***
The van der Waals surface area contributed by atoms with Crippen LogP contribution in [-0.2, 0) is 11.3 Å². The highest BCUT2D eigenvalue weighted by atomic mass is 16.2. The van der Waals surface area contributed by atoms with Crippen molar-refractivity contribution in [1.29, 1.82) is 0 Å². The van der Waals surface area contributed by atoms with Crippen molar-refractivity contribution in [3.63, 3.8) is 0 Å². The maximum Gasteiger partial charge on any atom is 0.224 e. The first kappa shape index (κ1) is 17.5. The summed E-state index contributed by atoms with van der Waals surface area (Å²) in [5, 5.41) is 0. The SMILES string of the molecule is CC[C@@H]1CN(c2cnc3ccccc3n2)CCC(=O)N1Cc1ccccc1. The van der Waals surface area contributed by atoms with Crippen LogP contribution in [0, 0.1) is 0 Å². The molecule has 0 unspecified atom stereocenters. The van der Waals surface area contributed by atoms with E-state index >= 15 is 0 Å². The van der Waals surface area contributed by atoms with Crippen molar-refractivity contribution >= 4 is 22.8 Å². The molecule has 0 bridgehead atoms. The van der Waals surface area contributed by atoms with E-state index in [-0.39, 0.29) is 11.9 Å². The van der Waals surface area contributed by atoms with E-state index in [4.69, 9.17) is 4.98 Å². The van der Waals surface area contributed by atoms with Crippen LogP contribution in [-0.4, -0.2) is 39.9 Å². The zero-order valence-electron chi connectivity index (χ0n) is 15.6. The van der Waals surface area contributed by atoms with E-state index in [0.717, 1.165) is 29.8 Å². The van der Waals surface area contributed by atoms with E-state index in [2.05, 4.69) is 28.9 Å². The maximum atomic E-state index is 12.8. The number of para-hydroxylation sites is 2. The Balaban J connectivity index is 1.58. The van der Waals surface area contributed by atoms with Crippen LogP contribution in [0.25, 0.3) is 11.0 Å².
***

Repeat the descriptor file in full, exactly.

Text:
The van der Waals surface area contributed by atoms with Crippen LogP contribution in [-0.2, 0) is 11.3 Å². The highest BCUT2D eigenvalue weighted by atomic mass is 16.2. The van der Waals surface area contributed by atoms with Crippen molar-refractivity contribution in [1.29, 1.82) is 0 Å². The van der Waals surface area contributed by atoms with Crippen molar-refractivity contribution in [3.63, 3.8) is 0 Å². The maximum Gasteiger partial charge on any atom is 0.224 e. The first kappa shape index (κ1) is 17.5. The summed E-state index contributed by atoms with van der Waals surface area (Å²) in [5, 5.41) is 0. The SMILES string of the molecule is CC[C@@H]1CN(c2cnc3ccccc3n2)CCC(=O)N1Cc1ccccc1. The van der Waals surface area contributed by atoms with Crippen LogP contribution in [0, 0.1) is 0 Å². The molecule has 0 unspecified atom stereocenters. The van der Waals surface area contributed by atoms with E-state index >= 15 is 0 Å². The van der Waals surface area contributed by atoms with Crippen molar-refractivity contribution >= 4 is 22.8 Å². The molecule has 0 bridgehead atoms. The van der Waals surface area contributed by atoms with E-state index in [-0.39, 0.29) is 11.9 Å². The van der Waals surface area contributed by atoms with E-state index in [4.69, 9.17) is 4.98 Å². The van der Waals surface area contributed by atoms with Crippen LogP contribution in [-0.4, -0.2) is 39.9 Å². The zero-order valence-electron chi connectivity index (χ0n) is 15.6. The van der Waals surface area contributed by atoms with E-state index in [0.717, 1.165) is 29.8 Å². The van der Waals surface area contributed by atoms with E-state index in [2.05, 4.69) is 28.9 Å². The maximum atomic E-state index is 12.8. The number of para-hydroxylation sites is 2. The Balaban J connectivity index is 1.58. The van der Waals surface area contributed by atoms with Crippen LogP contribution in [0.25, 0.3) is 11.0 Å².